Medway council is today launching a new social work academy, which will aim to improve retention rates by offering trainee and qualified social workers better support and access to continuing professional development.
The academy will have several faculties including a student unit, which will take up to 50 social work students each year.
There will also be a faculty for newly qualified social workers, for early professional development and for developing social workers with at least three years’ experience.
The 50 student placements will be delivered at undergraduate and postgraduate levels, in partnership with the University of Kent, Canterbury Christ Church University and several leading London universities.
Medway council said it would consider employing the students after they graduated, if they had the requisite capabilities and there were vacancies.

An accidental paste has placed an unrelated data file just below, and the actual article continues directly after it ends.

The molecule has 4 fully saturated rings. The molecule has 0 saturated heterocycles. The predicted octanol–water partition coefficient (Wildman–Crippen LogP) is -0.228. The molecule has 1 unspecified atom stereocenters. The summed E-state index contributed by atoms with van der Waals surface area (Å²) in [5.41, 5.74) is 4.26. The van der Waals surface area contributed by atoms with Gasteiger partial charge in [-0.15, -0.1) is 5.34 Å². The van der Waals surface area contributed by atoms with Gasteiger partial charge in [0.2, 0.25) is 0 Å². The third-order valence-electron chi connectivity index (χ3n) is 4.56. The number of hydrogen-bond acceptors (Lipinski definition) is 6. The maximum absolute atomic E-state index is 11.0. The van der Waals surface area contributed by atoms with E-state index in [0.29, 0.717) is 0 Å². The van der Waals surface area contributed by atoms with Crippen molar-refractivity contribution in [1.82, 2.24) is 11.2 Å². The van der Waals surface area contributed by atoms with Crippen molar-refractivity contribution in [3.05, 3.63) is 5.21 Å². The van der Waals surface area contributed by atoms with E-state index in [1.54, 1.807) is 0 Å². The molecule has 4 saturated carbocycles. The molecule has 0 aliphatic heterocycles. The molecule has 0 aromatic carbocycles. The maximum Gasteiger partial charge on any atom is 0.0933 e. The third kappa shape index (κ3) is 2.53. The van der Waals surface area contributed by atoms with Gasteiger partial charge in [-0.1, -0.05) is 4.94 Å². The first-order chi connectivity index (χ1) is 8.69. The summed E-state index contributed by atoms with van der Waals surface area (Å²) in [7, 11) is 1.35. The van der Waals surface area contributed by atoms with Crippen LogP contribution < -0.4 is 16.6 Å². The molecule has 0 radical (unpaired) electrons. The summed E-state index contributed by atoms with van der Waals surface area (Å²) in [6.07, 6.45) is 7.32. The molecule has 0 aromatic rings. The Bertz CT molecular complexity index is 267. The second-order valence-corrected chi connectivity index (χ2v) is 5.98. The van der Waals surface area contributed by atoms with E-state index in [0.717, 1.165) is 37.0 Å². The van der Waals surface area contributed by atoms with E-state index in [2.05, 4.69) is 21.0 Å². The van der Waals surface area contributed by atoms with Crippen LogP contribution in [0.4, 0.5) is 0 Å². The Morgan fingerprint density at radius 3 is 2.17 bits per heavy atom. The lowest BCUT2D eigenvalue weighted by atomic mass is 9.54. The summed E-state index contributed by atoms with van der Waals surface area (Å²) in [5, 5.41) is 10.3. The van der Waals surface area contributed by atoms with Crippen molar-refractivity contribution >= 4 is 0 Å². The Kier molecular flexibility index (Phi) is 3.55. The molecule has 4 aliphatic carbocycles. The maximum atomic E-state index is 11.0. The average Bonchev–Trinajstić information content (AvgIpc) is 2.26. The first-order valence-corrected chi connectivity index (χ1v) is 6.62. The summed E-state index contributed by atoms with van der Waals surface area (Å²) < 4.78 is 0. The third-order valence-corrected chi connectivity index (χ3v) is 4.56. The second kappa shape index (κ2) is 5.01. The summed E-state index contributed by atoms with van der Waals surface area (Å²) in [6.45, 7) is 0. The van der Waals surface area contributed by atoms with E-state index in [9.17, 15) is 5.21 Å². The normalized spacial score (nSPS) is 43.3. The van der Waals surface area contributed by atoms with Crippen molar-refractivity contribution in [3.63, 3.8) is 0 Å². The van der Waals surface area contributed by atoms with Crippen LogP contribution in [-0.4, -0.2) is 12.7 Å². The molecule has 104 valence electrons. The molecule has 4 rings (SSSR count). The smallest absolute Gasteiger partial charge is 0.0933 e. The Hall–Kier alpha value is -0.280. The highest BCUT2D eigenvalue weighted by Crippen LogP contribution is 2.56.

“The aim is to then grow this bank of talented social workers and develop them through their entire career,” said a spokesperson for the council.
The academy will also focus on training linked to continuous professional development for existing, more experienced social workers.
Barbara Peacock, director of children and adult services at Medway, said: “It is vital social workers have support and supervision during their first year and beyond and that is what the academy will do.
“It will provide the opportunity for newly qualified social workers to develop essential skills in a learning environment to deal with the demanding area of adult and child social work. Not only that, but these graduates will in turn show the next generation of graduates the way forward.”
A recent survey by the Local Government Association found nearly 65% of councils in England had experienced difficulty in recruiting social workers and nearly half had experienced challenges in staff retention.
David Shemmings, professor of child protection research at the University of Kent, who will attend today’s launch event, said: “Social workers face enormous pressures when trying to support families and protect children.
“The value of an academy is that it offers them the time to learn new skills and digest contemporary research, away from the stresses of their daily work.”